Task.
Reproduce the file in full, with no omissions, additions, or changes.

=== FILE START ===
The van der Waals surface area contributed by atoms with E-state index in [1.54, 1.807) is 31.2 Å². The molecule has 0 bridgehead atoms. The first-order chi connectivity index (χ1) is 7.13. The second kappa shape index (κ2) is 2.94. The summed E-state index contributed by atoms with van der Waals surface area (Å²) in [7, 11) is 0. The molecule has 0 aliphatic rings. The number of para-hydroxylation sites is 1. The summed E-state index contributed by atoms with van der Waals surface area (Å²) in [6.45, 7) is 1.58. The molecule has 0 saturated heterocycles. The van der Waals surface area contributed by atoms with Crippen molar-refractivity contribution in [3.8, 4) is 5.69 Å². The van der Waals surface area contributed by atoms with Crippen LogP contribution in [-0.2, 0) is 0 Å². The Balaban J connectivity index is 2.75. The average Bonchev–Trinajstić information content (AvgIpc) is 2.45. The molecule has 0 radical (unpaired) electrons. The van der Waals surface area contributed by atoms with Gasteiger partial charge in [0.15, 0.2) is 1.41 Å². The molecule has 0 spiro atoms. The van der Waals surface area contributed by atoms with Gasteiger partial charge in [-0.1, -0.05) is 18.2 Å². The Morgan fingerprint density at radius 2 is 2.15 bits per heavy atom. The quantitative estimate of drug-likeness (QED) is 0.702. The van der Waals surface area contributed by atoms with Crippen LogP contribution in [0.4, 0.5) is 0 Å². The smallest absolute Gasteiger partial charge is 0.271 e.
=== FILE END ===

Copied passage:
The van der Waals surface area contributed by atoms with E-state index in [1.54, 1.807) is 31.2 Å². The molecule has 0 bridgehead atoms. The first-order chi connectivity index (χ1) is 7.13. The second kappa shape index (κ2) is 2.94. The summed E-state index contributed by atoms with van der Waals surface area (Å²) in [7, 11) is 0. The molecule has 0 aliphatic rings. The number of para-hydroxylation sites is 1. The summed E-state index contributed by atoms with van der Waals surface area (Å²) in [6.45, 7) is 1.58. The molecule has 0 saturated heterocycles. The van der Waals surface area contributed by atoms with Crippen molar-refractivity contribution in [3.8, 4) is 5.69 Å². The van der Waals surface area contributed by atoms with Crippen LogP contribution in [-0.2, 0) is 0 Å². The Balaban J connectivity index is 2.75. The average Bonchev–Trinajstić information content (AvgIpc) is 2.45. The molecule has 0 radical (unpaired) electrons. The van der Waals surface area contributed by atoms with Gasteiger partial charge in [0.15, 0.2) is 1.41 Å². The molecule has 0 spiro atoms. The van der Waals surface area contributed by atoms with Gasteiger partial charge in [-0.1, -0.05) is 18.2 Å². The Morgan fingerprint density at radius 2 is 2.15 bits per heavy atom. The quantitative estimate of drug-likeness (QED) is 0.702. The van der Waals surface area contributed by atoms with Crippen LogP contribution in [0.4, 0.5) is 0 Å². The smallest absolute Gasteiger partial charge is 0.271 e.